I have complete faith in Nolan and Goyer to develop an amazing story worthy of being told – but it pains me to know that we will never see Heath Ledger on the screen again, and all the great stories I could dream up about his Joker and Bale’s Batman.

Caffeinated Clint

If you haven’t read Clint’s latest column, his epic rant about opinions, then you’re missing out. I’ve experience more than my fair share of backlash for opinions given on films like “Indiana Jones and the Kingdom of the Crystal Skull” as well as my negative outlook on “Terminator 4.”

Like Clint, I also loved “Superman Returns” and “The Incredible Hulk.” I hate Superman – I think he’s the worst damn superhero ever created – but as soon as Bryan Singer got hold of the property and brought a real emotional texture to the story, I quickly understood his appeal.

As for “X-Files: I Want To Believe” and Tosia’s review, who knows – but I appreciate her review and viewpoint. One thing is for sure, I love “Twin Peaks” and “Fire Walk With Me” is one of the most frightening, insane movies I’ve ever had the privilege of watching. Hell, I love the Star Wars prequels… flame away!

We don’t write these reviews in hopes of gaining minions for some war of right versus wrong. We don’t pour out our opinions and thoughts for your approval, and we don’t need your approval. I respect the fellow enthusiast reviewers out there who put their passion into talking about film – even if we don’t agree.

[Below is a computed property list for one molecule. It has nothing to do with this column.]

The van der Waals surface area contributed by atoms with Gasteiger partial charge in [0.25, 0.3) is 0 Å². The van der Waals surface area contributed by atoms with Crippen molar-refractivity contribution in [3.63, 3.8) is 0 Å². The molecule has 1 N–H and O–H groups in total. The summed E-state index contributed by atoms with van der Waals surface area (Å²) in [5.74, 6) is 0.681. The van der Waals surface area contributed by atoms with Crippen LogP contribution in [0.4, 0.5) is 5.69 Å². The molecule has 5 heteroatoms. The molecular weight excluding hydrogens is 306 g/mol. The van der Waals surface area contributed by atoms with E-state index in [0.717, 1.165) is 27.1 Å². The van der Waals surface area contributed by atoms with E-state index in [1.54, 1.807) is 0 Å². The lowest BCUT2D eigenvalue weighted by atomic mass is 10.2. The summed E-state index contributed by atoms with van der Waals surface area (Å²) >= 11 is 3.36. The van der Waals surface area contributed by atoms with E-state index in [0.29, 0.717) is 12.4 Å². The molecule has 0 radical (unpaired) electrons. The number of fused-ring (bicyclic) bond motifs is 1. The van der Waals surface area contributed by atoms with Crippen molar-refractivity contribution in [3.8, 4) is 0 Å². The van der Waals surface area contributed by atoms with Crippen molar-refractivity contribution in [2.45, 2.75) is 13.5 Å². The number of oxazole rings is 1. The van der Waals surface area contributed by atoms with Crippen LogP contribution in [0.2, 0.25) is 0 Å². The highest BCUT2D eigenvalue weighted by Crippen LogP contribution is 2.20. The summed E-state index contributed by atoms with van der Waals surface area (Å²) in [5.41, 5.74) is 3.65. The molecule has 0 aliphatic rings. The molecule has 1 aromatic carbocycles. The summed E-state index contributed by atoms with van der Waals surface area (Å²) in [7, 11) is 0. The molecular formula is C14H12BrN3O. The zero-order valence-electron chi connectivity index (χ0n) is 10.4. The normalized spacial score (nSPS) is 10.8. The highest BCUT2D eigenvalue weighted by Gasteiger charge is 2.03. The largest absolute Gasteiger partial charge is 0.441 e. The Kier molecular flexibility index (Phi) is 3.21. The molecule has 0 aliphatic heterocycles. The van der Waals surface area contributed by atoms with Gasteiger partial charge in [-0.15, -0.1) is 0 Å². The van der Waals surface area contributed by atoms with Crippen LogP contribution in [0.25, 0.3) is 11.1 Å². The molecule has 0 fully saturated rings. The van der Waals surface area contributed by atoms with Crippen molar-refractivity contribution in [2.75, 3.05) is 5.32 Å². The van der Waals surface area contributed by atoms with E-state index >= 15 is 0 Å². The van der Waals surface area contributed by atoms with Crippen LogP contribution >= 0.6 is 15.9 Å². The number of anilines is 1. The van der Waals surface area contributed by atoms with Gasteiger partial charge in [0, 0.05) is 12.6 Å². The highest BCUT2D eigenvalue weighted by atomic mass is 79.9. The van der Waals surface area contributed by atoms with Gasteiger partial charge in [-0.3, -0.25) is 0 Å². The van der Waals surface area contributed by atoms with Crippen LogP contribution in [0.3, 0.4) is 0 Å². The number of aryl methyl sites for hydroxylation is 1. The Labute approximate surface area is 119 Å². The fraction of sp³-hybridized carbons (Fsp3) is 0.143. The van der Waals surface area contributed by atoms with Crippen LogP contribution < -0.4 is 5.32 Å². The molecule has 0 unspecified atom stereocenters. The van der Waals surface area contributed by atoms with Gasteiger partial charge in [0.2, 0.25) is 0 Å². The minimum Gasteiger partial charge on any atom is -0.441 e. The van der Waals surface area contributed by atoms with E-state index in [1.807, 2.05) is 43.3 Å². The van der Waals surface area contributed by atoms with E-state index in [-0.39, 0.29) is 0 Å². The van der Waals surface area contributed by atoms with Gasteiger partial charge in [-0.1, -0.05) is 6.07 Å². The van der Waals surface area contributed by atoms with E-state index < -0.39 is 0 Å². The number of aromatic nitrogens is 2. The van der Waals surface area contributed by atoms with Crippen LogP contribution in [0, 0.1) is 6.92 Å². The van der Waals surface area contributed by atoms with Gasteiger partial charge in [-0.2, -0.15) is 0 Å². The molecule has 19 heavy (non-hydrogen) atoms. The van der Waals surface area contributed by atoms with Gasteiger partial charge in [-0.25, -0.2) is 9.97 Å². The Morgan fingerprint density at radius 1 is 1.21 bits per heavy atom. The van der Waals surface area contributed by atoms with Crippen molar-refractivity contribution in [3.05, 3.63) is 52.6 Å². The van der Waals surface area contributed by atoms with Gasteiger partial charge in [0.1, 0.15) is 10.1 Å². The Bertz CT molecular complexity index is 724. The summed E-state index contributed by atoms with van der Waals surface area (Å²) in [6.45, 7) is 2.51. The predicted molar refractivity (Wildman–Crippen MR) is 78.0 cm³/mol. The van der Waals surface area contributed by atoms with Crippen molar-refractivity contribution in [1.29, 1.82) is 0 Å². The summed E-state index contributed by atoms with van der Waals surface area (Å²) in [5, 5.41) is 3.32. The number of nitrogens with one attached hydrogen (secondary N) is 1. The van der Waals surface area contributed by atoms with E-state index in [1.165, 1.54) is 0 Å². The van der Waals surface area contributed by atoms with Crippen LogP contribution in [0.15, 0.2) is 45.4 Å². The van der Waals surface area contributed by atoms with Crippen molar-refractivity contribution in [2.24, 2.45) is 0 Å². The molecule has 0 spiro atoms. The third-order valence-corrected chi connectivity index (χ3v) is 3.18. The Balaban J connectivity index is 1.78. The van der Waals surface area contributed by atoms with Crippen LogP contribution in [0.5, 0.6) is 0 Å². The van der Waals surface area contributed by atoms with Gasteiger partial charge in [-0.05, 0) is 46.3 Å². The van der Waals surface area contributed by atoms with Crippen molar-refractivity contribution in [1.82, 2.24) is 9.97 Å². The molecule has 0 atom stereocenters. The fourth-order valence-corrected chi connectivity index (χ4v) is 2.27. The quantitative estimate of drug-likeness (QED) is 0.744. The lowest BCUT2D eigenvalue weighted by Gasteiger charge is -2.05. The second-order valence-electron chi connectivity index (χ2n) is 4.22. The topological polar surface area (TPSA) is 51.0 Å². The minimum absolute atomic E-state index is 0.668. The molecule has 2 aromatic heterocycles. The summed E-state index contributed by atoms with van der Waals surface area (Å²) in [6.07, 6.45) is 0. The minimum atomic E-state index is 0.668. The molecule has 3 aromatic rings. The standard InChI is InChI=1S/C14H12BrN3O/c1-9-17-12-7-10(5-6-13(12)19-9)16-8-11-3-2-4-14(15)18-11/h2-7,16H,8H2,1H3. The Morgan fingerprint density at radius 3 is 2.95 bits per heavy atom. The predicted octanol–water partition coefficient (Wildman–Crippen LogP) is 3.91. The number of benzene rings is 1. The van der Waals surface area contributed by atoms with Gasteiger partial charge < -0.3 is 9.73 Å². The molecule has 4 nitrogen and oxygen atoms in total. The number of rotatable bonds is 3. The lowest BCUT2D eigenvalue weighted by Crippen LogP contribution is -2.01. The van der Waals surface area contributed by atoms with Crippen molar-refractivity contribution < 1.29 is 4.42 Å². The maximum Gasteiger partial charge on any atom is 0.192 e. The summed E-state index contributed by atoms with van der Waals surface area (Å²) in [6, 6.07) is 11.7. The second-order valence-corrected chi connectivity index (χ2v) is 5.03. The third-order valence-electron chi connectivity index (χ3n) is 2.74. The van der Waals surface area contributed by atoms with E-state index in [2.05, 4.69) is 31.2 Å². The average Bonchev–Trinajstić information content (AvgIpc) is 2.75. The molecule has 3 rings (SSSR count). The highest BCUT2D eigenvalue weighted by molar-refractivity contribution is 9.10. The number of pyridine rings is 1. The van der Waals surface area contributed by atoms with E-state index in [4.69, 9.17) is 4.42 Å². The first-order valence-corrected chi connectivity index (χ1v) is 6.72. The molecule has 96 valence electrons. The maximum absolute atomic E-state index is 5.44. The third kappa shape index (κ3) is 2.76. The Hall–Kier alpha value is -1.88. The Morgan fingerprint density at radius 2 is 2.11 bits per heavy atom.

I loved “Speed Racer” and gave it a strong review when the majority of media outlets canned it immediately, which led to its poor box office and general reception. Clint said it better, with much more explicit language, but just to reintegrate it – We all like different shit. We hold some things sacred and absolutely loathe others… that’s the way it is. Objectivity is a lie, and when it comes to a film review – what truths are hoping to find? It’s an opinion – if it aligns with your own thoughts, great. If not, find one that does.

Bat-Tastic Recommendations

If you’ve got Bat-Fever like I do, but you’re a novice to the world of graphic novels, then perhaps you should check out my recommendations this week – a solid list of some of Batman’s greatest adventures. These books make up most of the source material and inspiration for Christopher Nolan’s films – so check them out!

Batman: Year One

Written by Frank Miller, illustrated by David Mazzucchelli

This amazing graphic novel recounts the beginning of Bruce Wayne’s career as Batman and Jim Gordon’s with the Gotham City Police Department.